No idea which job my Mum was being interviewed for, but I’ve a vague idea it was at Stockton Council offices, which put us within easy striking distance of Halford’s and WH Smiths. My Mum didn’t drive at this point, so my Dad will have taken us all to Stockton in his vintage Reliant Scimitar, a goliath of a 1970s fibre glass classic that looked… well, like this…


…I’m wearing rubber gloves because I’d just found a huge mushroom growing at the foot of one of our trees, and convinced myself that it was DEADLY POISONOUS and could only be handled by an expert fungus-wrangler wearing SPECIAL PROTECTIVE CLOTHING (ie Marigolds. From under the kitchen sink)

So, the job interview… I remember sitting at the bottom of a VERY Seventies-looking flight of stairs in the council offices with my Dad, and telling him about mine and Ozzie’s Fighting Fantasy project, and him seeming really rather proud and intrigued. I’d always wanted to write for a living from a very early age, and it felt really exciting to have a collaborator. Especially one who had both a BBC Micro and a ZX Spectrum 48K round his house.  

Probably worth a mention at this point about my parents’ job situations in the early-mid 1980s. Although we lived in a biggish house, it was one that my parents had bought for a pittance in 1976 and renovated from a virtually derelict state. My Dad, see, was a builder by trade, which meant two things…

1. There was no guarantee that, when I came home from school, our house would contain exactly the same number of rooms that it had when I’d left that morning.

2. In recession-hit ‘Fatcher’s Britain, he was frequently without any income whatsoever.

My family had next to no money at all when I was growing up. My Mum gave up full-time work when I was born, and – although at this stage she’d been working as a part-time dinner lady at Levendale Primary School for a year or two – she couldn’t get back into full-time employment until 1987.  

My Dad, meanwhile, supplemented the collapsing building trade (that is the trade was collapsing, the buildings themselves were actually pretty sturdy) with jobs doing anything from grass-verge-cutting around our local estates to training surly Yoofs to lay bricks on the bleak YOP (Youth Opportunities) scheme. Every morning, he would assemble a gang of grimy teenage skinheads and housebreakers on a building site in Thornaby and attempt to teach them the rudiments of construction work when they’d really rather be working on their gobbing techniques and plotting minor outbreaks of football hooliganism. I’ve never seen him so depressed.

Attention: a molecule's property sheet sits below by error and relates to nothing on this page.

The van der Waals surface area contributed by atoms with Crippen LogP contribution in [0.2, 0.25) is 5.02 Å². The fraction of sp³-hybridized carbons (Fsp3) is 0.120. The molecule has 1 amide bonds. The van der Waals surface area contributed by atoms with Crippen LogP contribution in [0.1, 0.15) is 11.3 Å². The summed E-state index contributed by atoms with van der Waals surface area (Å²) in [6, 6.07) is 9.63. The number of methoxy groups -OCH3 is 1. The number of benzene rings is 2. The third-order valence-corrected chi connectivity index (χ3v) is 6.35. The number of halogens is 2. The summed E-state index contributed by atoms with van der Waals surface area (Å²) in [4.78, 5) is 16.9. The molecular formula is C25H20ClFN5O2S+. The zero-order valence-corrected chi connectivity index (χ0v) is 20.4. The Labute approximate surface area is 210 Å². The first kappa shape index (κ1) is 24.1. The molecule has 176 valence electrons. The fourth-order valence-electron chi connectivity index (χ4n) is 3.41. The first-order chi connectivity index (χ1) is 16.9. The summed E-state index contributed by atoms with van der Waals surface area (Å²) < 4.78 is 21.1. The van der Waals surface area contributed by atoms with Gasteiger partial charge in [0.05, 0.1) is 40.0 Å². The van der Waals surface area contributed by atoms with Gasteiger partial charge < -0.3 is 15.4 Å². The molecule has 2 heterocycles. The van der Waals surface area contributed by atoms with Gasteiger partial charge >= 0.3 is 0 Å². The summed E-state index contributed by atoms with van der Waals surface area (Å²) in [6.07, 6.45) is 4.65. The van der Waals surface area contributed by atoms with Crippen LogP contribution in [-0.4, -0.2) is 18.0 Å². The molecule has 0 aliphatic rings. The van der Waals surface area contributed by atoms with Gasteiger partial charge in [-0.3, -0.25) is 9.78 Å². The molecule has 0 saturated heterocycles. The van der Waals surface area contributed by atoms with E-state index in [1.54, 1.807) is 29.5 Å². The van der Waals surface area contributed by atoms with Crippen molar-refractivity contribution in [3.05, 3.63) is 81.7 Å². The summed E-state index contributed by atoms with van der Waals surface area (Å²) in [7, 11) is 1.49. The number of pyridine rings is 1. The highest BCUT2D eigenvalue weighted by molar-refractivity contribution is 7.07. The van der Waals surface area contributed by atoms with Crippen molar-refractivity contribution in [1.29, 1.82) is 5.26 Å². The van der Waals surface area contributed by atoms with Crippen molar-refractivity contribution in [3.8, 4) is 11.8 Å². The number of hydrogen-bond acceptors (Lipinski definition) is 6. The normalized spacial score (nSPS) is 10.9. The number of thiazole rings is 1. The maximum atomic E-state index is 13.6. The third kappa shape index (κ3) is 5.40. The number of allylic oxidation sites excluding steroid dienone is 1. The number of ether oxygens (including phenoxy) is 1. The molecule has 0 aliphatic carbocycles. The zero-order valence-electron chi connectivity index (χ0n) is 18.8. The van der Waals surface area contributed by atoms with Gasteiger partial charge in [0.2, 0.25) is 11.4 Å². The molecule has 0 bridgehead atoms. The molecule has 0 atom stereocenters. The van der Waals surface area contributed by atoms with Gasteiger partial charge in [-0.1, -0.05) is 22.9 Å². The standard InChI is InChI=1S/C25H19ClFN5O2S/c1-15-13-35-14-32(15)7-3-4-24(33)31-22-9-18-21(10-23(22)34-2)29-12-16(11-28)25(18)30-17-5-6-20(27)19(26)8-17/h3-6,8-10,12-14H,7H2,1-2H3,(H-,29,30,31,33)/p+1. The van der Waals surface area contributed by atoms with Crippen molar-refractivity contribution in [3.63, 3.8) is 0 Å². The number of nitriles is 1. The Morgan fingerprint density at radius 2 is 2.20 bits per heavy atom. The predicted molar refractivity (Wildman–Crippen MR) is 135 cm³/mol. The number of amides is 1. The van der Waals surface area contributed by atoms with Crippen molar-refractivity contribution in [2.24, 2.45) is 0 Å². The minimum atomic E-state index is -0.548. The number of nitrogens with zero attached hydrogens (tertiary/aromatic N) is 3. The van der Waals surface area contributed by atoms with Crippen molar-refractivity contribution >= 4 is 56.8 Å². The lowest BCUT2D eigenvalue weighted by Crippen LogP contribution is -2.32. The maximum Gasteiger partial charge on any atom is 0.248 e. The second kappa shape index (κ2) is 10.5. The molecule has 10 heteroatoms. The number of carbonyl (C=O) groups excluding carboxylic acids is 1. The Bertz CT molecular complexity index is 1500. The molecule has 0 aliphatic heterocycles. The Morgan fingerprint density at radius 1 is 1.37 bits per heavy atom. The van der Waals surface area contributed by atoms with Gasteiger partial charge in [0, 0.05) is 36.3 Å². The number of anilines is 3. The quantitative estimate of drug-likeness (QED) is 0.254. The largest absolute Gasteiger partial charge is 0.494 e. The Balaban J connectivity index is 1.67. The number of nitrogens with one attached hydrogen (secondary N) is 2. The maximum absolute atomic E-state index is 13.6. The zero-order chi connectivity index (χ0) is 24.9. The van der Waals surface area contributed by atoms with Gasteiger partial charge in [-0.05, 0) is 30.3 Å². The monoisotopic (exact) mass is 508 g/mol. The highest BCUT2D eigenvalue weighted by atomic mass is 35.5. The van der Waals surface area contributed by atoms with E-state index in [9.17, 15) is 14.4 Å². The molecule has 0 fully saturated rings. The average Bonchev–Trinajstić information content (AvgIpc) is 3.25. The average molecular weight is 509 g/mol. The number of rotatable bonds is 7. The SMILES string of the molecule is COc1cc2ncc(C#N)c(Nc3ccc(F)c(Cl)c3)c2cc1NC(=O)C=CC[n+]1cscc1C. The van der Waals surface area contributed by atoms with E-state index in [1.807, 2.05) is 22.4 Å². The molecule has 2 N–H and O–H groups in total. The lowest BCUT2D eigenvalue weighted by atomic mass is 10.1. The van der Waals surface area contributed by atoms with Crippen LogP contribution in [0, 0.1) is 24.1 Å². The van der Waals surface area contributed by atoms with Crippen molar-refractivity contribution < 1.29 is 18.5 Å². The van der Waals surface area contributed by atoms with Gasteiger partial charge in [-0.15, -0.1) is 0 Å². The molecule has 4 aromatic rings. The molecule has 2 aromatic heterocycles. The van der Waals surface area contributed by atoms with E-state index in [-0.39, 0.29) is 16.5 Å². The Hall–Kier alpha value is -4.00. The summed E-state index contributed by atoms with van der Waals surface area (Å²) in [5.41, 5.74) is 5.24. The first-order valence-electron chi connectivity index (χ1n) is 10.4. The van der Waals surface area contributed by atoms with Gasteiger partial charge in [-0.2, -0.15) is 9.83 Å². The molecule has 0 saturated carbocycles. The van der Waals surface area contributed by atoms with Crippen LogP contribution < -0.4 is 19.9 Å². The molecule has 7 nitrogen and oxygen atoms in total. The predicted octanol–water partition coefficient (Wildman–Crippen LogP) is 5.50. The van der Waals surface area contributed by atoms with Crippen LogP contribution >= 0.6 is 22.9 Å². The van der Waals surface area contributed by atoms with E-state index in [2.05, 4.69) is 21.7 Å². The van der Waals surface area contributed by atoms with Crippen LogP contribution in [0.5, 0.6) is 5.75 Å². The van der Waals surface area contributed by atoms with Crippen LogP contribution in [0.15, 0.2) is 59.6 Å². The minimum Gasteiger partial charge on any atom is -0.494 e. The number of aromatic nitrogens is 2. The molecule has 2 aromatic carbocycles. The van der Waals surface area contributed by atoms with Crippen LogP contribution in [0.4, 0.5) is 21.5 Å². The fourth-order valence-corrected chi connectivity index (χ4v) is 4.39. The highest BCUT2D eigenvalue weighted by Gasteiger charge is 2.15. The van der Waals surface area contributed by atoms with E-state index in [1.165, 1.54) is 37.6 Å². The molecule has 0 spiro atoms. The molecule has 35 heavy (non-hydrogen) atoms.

In fact here he is on returning home from work one day in early 1984…


Anyroad… ‘No Place Like Home’… Very much the ‘My Family’ of its day. Utterly inoffensive but completely charming sitcom starring the mighty William Gaunt as the exasperated middle-aged Dad unable to shift his twentysomething sons (including a fresh-faced Martin Clunes) from the family home. Amazingly I can’t find a Youtube clip at all, but this was the final episode of Series One, and you can watch the intro here…


Extracts from Bob’s 1984 Diary… Volume 16

Monday 16th January 1984

7.40 Woke up and got up at 8.00 and put some posters up. Got to school at 8.45 and there was snow on the ground so me, Gareth and Doug made a giant snowball, then pelted Sug and Mason because they were mangling it. When we went in we had Topic and I painted a picture of an iceberg.

When I had done that I did some writing on ice. 12.00 had dinner and it was indoor so me, Doug and Gareth played Tip-it. After dinner we went into Maths class and we had to draw angles. When we had done that I went in the library.

3.15 Came home, and watched Bugs Bunny. 3.45 Went to Doug’s ad we made the antenna for K9. at 5.00  my mam came for me and at 5.20 we had tea. when I had finished I played on the videopac and the bathroom window smashed with all the wind. at 8.00 I watched Benny Hill and at 9.30 I went to bed.

Snowy mornings! Fantastic. Apparently most adults go through a watershed moment in their lives when their reaction to seeing snow when they open the bedroom curtains changes from ‘YEAAAAHHH!!!!!!’ to ‘For f***’s sake, I’ve got to scrape the car off and the traffic will be backed up for miles in this’. I haven’t got to the latter stage yet. I still love it.